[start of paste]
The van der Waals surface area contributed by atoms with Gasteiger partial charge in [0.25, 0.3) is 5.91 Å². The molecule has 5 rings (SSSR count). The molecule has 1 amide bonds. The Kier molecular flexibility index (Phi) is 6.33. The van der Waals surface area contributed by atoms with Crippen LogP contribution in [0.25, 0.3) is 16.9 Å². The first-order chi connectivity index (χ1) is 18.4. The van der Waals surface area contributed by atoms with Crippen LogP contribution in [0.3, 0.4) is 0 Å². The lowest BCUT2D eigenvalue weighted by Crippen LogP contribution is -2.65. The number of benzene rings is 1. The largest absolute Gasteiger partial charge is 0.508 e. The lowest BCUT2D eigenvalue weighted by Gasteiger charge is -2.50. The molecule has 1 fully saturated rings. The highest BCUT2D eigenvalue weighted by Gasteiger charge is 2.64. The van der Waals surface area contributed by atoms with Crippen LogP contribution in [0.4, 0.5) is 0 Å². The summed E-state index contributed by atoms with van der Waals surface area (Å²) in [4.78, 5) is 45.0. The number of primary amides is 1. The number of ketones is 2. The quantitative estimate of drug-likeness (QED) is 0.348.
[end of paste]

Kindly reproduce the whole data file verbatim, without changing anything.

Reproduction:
The van der Waals surface area contributed by atoms with Gasteiger partial charge in [0.25, 0.3) is 5.91 Å². The molecule has 5 rings (SSSR count). The molecule has 1 amide bonds. The Kier molecular flexibility index (Phi) is 6.33. The van der Waals surface area contributed by atoms with Crippen LogP contribution in [0.25, 0.3) is 16.9 Å². The first-order chi connectivity index (χ1) is 18.4. The van der Waals surface area contributed by atoms with Crippen LogP contribution in [0.3, 0.4) is 0 Å². The lowest BCUT2D eigenvalue weighted by Crippen LogP contribution is -2.65. The number of benzene rings is 1. The largest absolute Gasteiger partial charge is 0.508 e. The lowest BCUT2D eigenvalue weighted by Gasteiger charge is -2.50. The molecule has 1 fully saturated rings. The highest BCUT2D eigenvalue weighted by Gasteiger charge is 2.64. The van der Waals surface area contributed by atoms with Crippen LogP contribution in [0.4, 0.5) is 0 Å². The summed E-state index contributed by atoms with van der Waals surface area (Å²) in [4.78, 5) is 45.0. The number of primary amides is 1. The number of ketones is 2. The quantitative estimate of drug-likeness (QED) is 0.348.